Sia collaborated with NASA on a new video for her recent single “Floating Through Space,” featuring David Guetta. It’s an informative video about Ingenuity, which “is a small autonomous aircraft that was carried to Mars attached to the belly of the Perseverance rover.”
It took Perseverance seven months to float over to Mars before it touched down successfully on February 18, 2021. Ingenuity hasn’t been deployed yet, since it’s waiting for the necessary wind pattern readings for a safe flight before it lifts off. More information on the upcoming test flight is available here.
The video is packed with fun facts about the details of Ingenuity’s mission, such as Mars having only ⅓ of the gravity that Earth has, the time period for the mission (30 Martian days, called sols) and Ingenuity’s specs – weighs four pounds, is about the size of a tissue box and has a four-foot wide rotor system. Visuals paired with the information show clips of NASA workers testing Ingenuity and Perseverance, plus some models of how both were projected to look like upon landing on the Red Planet. NASA slid references to some of Sia’s songs in as well, including, “Ingenuity has no time for Cheap Thrills. Its goal is simple: to be the first powered, controlled flight on another planet.”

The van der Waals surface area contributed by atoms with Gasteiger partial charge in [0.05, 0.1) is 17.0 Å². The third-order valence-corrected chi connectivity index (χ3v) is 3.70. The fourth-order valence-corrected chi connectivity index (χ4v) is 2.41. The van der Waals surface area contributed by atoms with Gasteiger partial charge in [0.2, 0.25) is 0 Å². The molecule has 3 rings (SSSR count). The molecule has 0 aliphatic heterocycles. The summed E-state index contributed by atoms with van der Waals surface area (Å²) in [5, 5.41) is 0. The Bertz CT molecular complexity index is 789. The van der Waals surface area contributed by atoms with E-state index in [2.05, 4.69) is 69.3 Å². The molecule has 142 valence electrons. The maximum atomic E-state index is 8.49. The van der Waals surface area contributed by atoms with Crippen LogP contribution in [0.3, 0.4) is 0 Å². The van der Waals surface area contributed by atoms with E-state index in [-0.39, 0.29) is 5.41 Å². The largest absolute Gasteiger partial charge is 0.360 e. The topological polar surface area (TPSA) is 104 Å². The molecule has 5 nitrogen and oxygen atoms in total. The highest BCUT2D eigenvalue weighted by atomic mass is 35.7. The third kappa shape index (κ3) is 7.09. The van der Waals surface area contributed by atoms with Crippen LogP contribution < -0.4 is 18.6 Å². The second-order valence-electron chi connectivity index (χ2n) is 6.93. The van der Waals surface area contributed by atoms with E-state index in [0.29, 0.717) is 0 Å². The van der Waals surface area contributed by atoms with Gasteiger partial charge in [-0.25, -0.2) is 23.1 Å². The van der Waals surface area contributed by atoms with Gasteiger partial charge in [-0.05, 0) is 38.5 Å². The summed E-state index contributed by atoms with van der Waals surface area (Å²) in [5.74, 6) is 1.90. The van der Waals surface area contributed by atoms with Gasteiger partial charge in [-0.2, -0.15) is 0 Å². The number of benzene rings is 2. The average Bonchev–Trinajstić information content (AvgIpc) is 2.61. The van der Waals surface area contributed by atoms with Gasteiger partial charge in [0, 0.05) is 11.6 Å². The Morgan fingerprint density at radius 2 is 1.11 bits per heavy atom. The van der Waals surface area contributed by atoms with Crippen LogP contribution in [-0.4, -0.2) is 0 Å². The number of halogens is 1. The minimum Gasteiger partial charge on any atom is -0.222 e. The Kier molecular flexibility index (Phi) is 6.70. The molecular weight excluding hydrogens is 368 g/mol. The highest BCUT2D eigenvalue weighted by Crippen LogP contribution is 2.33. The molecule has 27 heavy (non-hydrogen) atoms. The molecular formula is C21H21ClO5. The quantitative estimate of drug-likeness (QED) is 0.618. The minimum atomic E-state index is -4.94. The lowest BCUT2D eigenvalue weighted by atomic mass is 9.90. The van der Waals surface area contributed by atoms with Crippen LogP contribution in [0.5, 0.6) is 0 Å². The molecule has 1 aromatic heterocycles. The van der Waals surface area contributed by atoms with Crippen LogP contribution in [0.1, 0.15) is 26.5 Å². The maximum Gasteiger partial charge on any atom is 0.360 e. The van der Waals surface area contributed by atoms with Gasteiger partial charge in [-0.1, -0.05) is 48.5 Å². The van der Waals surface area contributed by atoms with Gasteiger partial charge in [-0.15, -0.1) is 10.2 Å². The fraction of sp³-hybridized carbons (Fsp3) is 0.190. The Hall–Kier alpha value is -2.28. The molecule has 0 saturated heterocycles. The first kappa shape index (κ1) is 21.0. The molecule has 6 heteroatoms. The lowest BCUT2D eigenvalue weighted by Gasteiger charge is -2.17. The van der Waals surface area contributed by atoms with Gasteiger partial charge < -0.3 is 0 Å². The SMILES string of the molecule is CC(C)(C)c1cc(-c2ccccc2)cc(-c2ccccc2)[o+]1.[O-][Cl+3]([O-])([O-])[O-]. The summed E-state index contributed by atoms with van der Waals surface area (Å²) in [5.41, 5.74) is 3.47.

“Floating Through Space” is a production-heavy dancehall-inspired pop song, which was released shortly before her new album Music – Songs From and Inspired By the Motion Picture came out this past February. The movie itself has been accused of allegedly stereotyping autistic people, among other complaints, but “Floating Through Space” and the rest of the songs on the album sound more or less like many other modern pop songs. It’s upbeat and shows off Sia’s impressive vocal range.
UK pop rocker Yungblud and pianist Mike Garson were two other musicians to collaborate with NASA recently. They shared a particularly theatrical rendition of David Bowie’s “Life on Mars” in celebration of Perseverance’s landing, which NASA streamed as soon as the landing was officially deemed to be successful.
Photo credit: Sharon Alagna